• For another example, server [0019] 110 can be a component of an Instant Messaging (IM) system. The IM server 110 queries status information server 120 requesting presence information about a MS with a specific phone number. After conducting a successful authentication procedure, presence server 120 issues a special presence query to the enhanced customer care server 130. The enhanced customer care server 130 queries the network elements and responds to presence server 120 with the presence status of the user. After additional authentication, presence server 120 responds to IM server 110 with the presence status of the indicated subscriber.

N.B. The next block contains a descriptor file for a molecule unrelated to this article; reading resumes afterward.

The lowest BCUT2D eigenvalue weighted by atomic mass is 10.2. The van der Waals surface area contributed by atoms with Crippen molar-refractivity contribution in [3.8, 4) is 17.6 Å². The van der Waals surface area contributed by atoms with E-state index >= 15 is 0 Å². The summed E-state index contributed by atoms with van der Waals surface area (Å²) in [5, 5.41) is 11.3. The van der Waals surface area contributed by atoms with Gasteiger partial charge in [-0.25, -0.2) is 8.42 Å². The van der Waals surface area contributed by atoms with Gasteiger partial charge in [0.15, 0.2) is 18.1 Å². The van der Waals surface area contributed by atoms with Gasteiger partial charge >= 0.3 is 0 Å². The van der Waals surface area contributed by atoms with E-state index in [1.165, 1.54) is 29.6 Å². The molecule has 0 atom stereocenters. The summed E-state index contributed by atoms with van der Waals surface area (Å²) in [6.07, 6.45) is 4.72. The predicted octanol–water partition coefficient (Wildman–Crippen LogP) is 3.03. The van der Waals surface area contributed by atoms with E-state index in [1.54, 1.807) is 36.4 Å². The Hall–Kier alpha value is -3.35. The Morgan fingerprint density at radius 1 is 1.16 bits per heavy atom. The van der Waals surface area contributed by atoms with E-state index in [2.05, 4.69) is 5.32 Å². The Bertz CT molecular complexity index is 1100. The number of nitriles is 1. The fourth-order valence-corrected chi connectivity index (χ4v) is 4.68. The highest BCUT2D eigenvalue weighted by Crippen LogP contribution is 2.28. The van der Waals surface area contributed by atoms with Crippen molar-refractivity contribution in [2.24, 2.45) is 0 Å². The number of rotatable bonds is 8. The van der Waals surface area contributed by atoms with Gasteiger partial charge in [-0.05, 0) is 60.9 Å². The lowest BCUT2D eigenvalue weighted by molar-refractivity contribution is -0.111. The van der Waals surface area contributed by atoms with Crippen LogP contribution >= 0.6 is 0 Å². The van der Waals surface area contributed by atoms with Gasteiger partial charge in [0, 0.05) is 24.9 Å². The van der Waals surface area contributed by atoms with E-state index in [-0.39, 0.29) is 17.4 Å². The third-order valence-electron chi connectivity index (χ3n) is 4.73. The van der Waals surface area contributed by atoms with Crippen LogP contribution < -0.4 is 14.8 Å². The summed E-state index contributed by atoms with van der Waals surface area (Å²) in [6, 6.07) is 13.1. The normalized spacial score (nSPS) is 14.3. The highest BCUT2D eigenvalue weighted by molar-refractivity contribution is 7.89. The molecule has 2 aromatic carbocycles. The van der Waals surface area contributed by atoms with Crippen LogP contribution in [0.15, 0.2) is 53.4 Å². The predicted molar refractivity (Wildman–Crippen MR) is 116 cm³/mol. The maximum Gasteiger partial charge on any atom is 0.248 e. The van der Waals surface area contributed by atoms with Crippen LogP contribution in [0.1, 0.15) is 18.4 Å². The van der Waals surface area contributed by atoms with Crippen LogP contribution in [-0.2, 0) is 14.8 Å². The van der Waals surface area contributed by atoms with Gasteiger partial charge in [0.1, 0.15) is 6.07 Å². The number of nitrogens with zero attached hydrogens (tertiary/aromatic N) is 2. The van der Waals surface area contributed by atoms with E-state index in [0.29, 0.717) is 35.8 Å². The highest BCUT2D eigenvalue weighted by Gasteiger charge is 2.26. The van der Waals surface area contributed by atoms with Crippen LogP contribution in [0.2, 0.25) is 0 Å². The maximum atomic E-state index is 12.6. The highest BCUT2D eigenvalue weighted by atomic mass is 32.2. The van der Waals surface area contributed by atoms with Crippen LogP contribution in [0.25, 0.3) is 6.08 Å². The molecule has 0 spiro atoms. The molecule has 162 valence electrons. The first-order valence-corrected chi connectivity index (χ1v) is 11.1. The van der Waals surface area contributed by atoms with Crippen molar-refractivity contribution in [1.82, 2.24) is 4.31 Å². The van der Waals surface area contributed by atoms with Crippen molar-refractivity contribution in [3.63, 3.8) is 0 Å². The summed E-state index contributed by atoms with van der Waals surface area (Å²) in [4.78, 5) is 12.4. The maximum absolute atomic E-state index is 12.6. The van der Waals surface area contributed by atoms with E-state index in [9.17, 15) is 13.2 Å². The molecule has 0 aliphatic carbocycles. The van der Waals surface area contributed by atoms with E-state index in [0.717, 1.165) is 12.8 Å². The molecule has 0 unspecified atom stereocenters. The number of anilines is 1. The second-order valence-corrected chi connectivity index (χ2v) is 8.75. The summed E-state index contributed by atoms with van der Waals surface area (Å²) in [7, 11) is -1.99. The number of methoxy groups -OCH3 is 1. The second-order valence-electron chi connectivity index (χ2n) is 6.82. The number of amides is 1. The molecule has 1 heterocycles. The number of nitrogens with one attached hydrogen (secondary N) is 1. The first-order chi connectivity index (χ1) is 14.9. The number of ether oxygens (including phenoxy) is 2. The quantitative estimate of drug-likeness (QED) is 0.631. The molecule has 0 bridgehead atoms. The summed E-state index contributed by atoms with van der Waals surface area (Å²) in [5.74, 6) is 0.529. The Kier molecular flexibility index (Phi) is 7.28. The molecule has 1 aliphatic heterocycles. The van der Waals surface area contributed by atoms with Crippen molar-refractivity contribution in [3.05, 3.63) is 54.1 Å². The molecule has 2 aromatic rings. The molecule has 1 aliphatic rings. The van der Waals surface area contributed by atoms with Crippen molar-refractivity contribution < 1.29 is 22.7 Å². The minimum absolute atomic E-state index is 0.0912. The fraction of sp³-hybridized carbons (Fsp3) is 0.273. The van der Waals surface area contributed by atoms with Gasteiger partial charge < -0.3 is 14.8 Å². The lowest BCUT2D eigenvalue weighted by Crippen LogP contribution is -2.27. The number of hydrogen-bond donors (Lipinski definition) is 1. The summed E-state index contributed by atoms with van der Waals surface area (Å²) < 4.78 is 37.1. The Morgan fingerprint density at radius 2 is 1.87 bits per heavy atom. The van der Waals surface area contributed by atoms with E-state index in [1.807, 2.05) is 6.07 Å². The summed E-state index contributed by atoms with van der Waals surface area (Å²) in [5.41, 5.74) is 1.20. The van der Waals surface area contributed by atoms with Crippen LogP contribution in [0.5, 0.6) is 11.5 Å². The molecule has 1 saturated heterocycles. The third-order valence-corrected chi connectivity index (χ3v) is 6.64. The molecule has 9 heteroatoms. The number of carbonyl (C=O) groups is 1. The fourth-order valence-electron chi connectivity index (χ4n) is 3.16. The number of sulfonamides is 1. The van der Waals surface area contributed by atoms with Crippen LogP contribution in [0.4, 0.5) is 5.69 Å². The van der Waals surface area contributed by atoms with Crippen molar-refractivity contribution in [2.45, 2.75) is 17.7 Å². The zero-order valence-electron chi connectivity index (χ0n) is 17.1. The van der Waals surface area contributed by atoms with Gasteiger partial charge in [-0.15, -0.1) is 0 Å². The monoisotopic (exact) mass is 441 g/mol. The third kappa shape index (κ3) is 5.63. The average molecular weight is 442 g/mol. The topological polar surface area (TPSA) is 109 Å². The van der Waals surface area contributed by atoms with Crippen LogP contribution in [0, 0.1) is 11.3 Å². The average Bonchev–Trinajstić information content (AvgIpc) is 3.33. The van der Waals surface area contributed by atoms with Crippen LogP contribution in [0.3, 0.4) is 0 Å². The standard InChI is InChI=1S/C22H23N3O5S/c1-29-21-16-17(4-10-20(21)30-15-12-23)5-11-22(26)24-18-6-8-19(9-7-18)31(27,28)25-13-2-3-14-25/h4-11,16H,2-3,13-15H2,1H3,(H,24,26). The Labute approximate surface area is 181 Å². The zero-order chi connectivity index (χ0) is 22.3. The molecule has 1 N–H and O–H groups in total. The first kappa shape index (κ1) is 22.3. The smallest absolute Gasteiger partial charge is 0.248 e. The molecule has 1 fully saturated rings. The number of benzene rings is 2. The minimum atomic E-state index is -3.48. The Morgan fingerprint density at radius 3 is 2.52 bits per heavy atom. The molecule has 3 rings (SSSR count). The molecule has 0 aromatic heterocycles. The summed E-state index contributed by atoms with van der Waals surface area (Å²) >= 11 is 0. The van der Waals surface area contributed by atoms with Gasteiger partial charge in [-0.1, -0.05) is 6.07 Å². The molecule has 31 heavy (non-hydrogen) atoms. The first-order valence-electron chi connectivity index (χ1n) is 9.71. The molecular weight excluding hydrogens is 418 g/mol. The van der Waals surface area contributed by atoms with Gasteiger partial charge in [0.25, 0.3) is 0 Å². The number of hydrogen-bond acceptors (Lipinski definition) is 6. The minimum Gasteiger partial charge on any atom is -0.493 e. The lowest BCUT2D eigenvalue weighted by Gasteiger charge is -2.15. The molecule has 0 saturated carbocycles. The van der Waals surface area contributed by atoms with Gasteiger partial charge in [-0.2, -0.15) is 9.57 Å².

• In accordance with an embodiment of the present invention, the presence query is received by the enhanced customer care server [0020] 130 and processed in a manner such as set forth in FIG. 4. The process set forth in FIG. 4 can be enabled by a specialized software application running on the customer care server 130, such as a Java servlet running on a Java-enabled web server. At step 401, the presence query is received and the presence servlet invoked, e.g. by HTTP. The parameters of the presence query are parsed (e.g., by examining the URL of the HTTP request) and a telephone number extracted. At step 402, the subscriber's HLR is determined by a database lookup using the telephone number extracted at step 401. At step 403, the HLR is queried for the user's presence information. In step 404, the subscriber's MS presence status information is returned to the IM server.